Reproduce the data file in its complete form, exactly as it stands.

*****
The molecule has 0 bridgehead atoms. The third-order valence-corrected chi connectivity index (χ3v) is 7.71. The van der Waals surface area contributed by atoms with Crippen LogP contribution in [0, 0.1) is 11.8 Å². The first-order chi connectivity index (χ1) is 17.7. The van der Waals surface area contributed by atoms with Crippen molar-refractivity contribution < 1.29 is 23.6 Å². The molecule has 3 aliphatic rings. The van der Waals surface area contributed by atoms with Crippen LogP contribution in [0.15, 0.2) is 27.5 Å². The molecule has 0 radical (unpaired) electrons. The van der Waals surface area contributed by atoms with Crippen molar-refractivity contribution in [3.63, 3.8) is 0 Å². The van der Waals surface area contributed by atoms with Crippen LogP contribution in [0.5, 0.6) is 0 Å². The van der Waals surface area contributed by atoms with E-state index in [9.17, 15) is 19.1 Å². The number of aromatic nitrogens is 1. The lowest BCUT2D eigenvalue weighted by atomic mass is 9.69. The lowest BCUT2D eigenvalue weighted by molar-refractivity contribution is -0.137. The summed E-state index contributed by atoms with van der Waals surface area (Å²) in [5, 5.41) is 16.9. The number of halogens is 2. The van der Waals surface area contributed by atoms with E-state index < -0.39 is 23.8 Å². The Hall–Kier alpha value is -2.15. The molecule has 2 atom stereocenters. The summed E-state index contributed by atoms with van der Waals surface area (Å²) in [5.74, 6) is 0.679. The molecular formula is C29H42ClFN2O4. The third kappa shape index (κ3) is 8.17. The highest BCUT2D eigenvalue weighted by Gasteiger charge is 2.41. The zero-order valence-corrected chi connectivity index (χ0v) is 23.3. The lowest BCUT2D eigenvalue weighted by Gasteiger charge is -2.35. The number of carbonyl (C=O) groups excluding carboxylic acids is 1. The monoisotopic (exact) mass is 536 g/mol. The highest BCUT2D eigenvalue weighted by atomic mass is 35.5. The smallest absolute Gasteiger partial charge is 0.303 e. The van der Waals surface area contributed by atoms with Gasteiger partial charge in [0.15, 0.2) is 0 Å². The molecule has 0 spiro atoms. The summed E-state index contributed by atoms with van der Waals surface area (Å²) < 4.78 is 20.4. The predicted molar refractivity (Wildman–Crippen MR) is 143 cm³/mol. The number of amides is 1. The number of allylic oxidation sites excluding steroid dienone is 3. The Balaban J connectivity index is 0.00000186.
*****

The molecule has 0 bridgehead atoms. The third-order valence-corrected chi connectivity index (χ3v) is 7.71. The van der Waals surface area contributed by atoms with Crippen LogP contribution in [0, 0.1) is 11.8 Å². The first-order chi connectivity index (χ1) is 17.7. The van der Waals surface area contributed by atoms with Crippen molar-refractivity contribution < 1.29 is 23.6 Å². The molecule has 3 aliphatic rings. The van der Waals surface area contributed by atoms with Crippen LogP contribution in [0.15, 0.2) is 27.5 Å². The molecule has 0 radical (unpaired) electrons. The van der Waals surface area contributed by atoms with Crippen molar-refractivity contribution in [3.63, 3.8) is 0 Å². The van der Waals surface area contributed by atoms with Crippen LogP contribution in [0.5, 0.6) is 0 Å². The van der Waals surface area contributed by atoms with E-state index in [9.17, 15) is 19.1 Å². The number of aromatic nitrogens is 1. The lowest BCUT2D eigenvalue weighted by atomic mass is 9.69. The lowest BCUT2D eigenvalue weighted by molar-refractivity contribution is -0.137. The summed E-state index contributed by atoms with van der Waals surface area (Å²) in [5, 5.41) is 16.9. The number of halogens is 2. The van der Waals surface area contributed by atoms with E-state index < -0.39 is 23.8 Å². The Hall–Kier alpha value is -2.15. The molecule has 2 atom stereocenters. The summed E-state index contributed by atoms with van der Waals surface area (Å²) in [5.74, 6) is 0.679. The molecular formula is C29H42ClFN2O4. The third kappa shape index (κ3) is 8.17. The highest BCUT2D eigenvalue weighted by Gasteiger charge is 2.41. The zero-order valence-corrected chi connectivity index (χ0v) is 23.3. The lowest BCUT2D eigenvalue weighted by Gasteiger charge is -2.35. The number of carbonyl (C=O) groups excluding carboxylic acids is 1. The monoisotopic (exact) mass is 536 g/mol. The highest BCUT2D eigenvalue weighted by atomic mass is 35.5. The smallest absolute Gasteiger partial charge is 0.303 e. The van der Waals surface area contributed by atoms with Gasteiger partial charge in [0.15, 0.2) is 0 Å². The molecule has 0 spiro atoms. The summed E-state index contributed by atoms with van der Waals surface area (Å²) < 4.78 is 20.4. The predicted molar refractivity (Wildman–Crippen MR) is 143 cm³/mol. The number of amides is 1. The number of allylic oxidation sites excluding steroid dienone is 3. The Balaban J connectivity index is 0.00000186.